A: There isn’t much you can do unless you have another photo of your house in another season. Most people don’t, so there is a lesson here for all homeowners: Even if you are not thinking of selling your home immediately, having good pictures of your home in different seasons can come in handy in the future.

A photo of a snow-covered property can be charming, but the profile photo
of your home on a listing should be current with the season so the home doesn't
appear to have been on the market for a long time.   

When your exterior gets some springtime color, you can substitute another photo. Meanwhile, just be glad your realtor didn’t photograph your house when the snow turned mushy, icy and dirty.  

Don't forget that you can get answers to the most common home staging questions, plus much, much more, in my $4.99 home staging eBook, DIY Home Staging Tips to Sell Your Home Fast and For Top Dollar. 

How To Stretch Your Home Staging Dollars

Monday, February 03, 2014

Are you worried about how much it will cost to stage your home? 

Do you dislike the thought of putting money into a home that you’ll be leaving?

I’ve learned that effective home staging doesn’t have to be expensive. Your home can attract good offers even if you don’t have a big staging budget. 

Or a mother-in-law who will loan you her antiques. 

Or an interior designer friend who will take your hand. 

Or a husband who loves fix-it projects and has the time to tackle them.

You can do your own staging and you can do it inexpensively. There are only two tricks to it.

Prioritize: Decide what’s important

Maybe you’ve already made that list of what needs tweaking, cleaning, organizing, or dressing up. My first trick is to separate the Must-Do from the It-Would-Be-Nice-To-Do. Ask yourself:

Left undone, would this task or purchase give me black marks on an
official home inspection?

Is this something I have wanted to do almost from the time I moved into my home?

Can this be accomplished without a reconfiguring of plumbing or electrical systems?

Is this something family members, visitors, and others also think is a good idea?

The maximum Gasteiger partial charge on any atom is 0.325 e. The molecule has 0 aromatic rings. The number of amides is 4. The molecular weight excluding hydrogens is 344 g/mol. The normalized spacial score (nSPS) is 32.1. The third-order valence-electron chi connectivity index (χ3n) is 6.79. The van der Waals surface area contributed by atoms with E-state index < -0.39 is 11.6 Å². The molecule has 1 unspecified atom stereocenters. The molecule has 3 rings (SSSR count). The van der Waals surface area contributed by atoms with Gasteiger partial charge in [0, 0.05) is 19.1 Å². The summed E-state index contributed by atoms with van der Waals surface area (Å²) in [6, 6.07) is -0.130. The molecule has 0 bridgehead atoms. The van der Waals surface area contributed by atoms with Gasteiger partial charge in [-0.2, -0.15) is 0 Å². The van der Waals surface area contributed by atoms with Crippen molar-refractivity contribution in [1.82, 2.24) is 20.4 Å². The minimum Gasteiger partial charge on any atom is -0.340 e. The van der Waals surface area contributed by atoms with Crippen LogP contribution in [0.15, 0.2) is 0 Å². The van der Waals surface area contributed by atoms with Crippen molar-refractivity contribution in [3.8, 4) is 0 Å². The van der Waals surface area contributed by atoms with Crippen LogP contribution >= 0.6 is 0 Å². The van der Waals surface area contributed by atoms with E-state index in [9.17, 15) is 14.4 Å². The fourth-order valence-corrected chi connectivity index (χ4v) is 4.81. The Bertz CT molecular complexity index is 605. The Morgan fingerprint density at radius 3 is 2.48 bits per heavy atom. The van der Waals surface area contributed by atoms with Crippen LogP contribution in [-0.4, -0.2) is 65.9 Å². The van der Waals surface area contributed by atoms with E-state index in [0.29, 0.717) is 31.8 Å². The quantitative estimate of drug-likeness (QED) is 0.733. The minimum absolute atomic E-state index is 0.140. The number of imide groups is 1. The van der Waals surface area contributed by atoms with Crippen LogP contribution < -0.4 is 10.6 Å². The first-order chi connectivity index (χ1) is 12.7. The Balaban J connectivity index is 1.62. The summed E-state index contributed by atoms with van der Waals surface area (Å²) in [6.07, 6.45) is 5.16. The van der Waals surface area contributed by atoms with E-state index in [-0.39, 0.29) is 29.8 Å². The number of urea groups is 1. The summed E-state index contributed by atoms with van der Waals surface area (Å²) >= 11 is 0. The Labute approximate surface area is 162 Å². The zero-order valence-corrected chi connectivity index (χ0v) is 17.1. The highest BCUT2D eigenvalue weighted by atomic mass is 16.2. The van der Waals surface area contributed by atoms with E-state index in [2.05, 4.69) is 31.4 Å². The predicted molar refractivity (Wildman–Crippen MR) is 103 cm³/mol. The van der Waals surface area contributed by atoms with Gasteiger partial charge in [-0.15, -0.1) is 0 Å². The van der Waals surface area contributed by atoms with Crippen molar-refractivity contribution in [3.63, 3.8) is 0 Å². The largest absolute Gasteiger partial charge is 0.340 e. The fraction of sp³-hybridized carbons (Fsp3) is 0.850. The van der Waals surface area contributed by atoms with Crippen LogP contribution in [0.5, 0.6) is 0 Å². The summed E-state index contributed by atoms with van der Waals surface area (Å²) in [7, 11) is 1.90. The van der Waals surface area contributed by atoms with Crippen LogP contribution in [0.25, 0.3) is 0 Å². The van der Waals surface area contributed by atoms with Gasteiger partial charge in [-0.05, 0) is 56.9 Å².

Is it a change I can take with me when I move?

Do these changes represent features many buyers want, such as an eat-in kitchen, an updated basement, or a modern outdoor living space ?

Do other homes in my market, at my price point, offer this kind of feature?

Does the improvement expand usable square footage?

Does the improvement make the home easier to maintain or conserve energy?

A home office is something most buyers want. If you can tuck one
 a narrow space, you'll be ahead of the game. If you can do it
on budget, you'll get good return on investment. Photo:LampsPlus
Now, look at your answers. Bump to the top of your prioritized list the tasks you answered “yes” to. 

These are the projects that should take your time and money. Either eliminate or place low on your to-do list those items to which you answered “no.”
But how much money should you spend? Real estate experts suggest spending one to two percent on improvements when you’re planning to sell your home. 

It’s always reassuring to know that statistically you’re within guidelines. That means if you plan to list your home for $250,000, your staging budget should be between $2,500 and 5,000. You’ll want to spend it wisely. That’s where the second trick comes into play.

Plan your purchases carefully

Get Discounts. Always inquire about price reductions. Don’t demand, just ask. 

Ask people who do work for you if they give discounts for paying with cash, or if you pay an invoice within the first week of receiving it. 

The rocker is a thrifted find I painted white.
The side table is an old tv tray stand that
I upcycled by DIYing a mosaic top.
The planters are dollar store resin pots.
And the pansies are Walmart six-packs.
It all adds up to thrifty curb appeal.
Ask stores if they give discounts to military, ministerial, disability, AAA, students, or seniors if you qualify for those groups.